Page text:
Growers served by the Turlock Irrigation District will receive a maximum of 30 inches of water per acre this year, unless rain starts falling fast.
The historically low cap – tied with 1988 for the lowest TID irrigation water cap on record, should it not be increased – comes as new forecasts show no rain until mid-March.
“Every time we turn the corner, it looks like it's getting worse,” said TID Water Distribution Department Manager Mike Kavarian.
Directors initially approved a 30-inch cap a year ago, but later raised the limit to 40 inches following strong March and April rainfall. Directors may again revise the 2013 cap upwards, but forecasts project no rain until mid-March at the soonest.
“If it rains, we'll bump it in ratio to what falls out of the sky,” TID Director Micheal Frantz said.
The 30-inch cap was set by Turlock Irrigation District Directors Tuesday morning as part of approving the 2013 irrigation season, which will run from March 7 to Oct. 9. Staff considered an earlier start date to address dry conditions for growers, but would have had to end the season earlier, harming many growers with late-season crops.
The adopted cap is lower than the 36-inch cap initially proposed by TID staff. Kavarian suggested the lower cap after new forecasts pushed projection curves down to dangerously low levels.
Even the adopted, 30-inch cap worried directors initially, given the low water level of TID's Don Pedro Reservoir following back-to-back dry water years.
Should dry conditions continue, TID would only carry over about 22 inches of water in storage for next year. That storage could be wiped out completely with another dry year.
“It concerns me that we're going to look at not having any water two years out,” Frantz said.
In total, only seven-tenths of an inch of rain has fallen in February; the month averages 6.19 inches of precipitation. Coupled with an exceptionally dry January – 1.02 inches of rain fell, when 6.53 inches are normal – Don Pedro could reach 25-year lows next year.
To date, only 18.83 inches of precipitation have been recorded in the 2012-2013 water year – 75.5 percent of average for this date. No rain is forecast for the next 16 days, further lowering irrigation water availability.
“I'm concerned that we're being premature in coming out with numbers that are this generous,” Frantz said of the 30-inch cap. “I want to have as generous an allotment as we can, but I also want to be prudent.”
In 1988, the last time the District delivered a maximum of 30 inches of water to customers, only 12 inches of that water came from TID's Don Pedro Reservoir. The remainder came from pumping more than 250,000 acre-feet of groundwater.
Now, as the water table has lowered, TID only expects to pump about 120,000 acre-feet of water. And state fish flow requirements force the district to send more water down the river than in 1988, lowering the available water.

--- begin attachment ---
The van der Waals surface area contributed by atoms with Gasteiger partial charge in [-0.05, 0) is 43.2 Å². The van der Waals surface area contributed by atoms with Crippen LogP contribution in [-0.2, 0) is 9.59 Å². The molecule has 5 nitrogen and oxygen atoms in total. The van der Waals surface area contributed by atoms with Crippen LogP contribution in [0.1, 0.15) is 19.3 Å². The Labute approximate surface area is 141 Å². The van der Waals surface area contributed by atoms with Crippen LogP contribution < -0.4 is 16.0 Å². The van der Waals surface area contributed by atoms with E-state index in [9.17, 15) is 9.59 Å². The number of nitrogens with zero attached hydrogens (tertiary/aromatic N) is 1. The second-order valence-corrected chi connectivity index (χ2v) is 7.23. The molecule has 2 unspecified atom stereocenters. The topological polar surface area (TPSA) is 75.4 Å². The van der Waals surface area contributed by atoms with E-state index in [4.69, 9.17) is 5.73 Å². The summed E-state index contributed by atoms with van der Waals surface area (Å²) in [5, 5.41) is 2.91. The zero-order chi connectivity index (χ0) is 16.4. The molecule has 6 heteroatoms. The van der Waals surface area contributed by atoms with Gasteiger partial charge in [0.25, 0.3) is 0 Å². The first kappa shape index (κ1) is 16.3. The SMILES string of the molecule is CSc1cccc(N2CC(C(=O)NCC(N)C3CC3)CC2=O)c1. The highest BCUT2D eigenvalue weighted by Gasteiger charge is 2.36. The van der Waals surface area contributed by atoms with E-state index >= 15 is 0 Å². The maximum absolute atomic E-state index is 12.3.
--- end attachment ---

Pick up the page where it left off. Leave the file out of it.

Despite the new challenges Kavarian assured directors that TID would be able to deliver 30 inches of water to each grower.
“I think I can safely say that 30 inches is the least we will provide to customers this season,” Kavarian said. “… At least they can plan from there.”
As always, pump customers will receive an additional 12 inches of available irrigation water.
TID could see less irrigation water usage per parcel this year, as 2013 marks the first year of a state-mandated shift to volumetric billing. Whereas in past years growers paid a flat fee for a set allotment, then charges for water used over that allotment, now growers must pay the exact cost for each inch of water used. Some growers may opt to use less water, saving money.
TID Directors adopted the dry volumetric pricing schedule on Tuesday, which will see an initial fixed cost of $26 per acre, with one acre-foot of water available for $2. The next 18 inches of water will cost $3 per acre-foot, with another acre-foot for $15. Additional water will be charged at $20 per acre-foot. Should rain fall, directors would consider moving to the less expensive wet year rate schedule.
Water orders may be placed by calling 883-8456, starting March 6.
Farmers can learn more about the upcoming irrigation season at one of four remaining growers meetings this month.
Growers meetings will be held at 7 p.m. Wednesday at Chatom School 7201 Clayton Rd., 7 p.m. Thursday at the Hughson Community Center, 3307 Fourth St., 7 p.m. March 5 on the Turlock Irrigation District board room, 333 E. Canal Dr., and at 7 p.m. March 7 at the Westport Fire Station, 5160 S. Carpenter Rd.
An update on state laws and upcoming legislation will also be provided at growers meetings.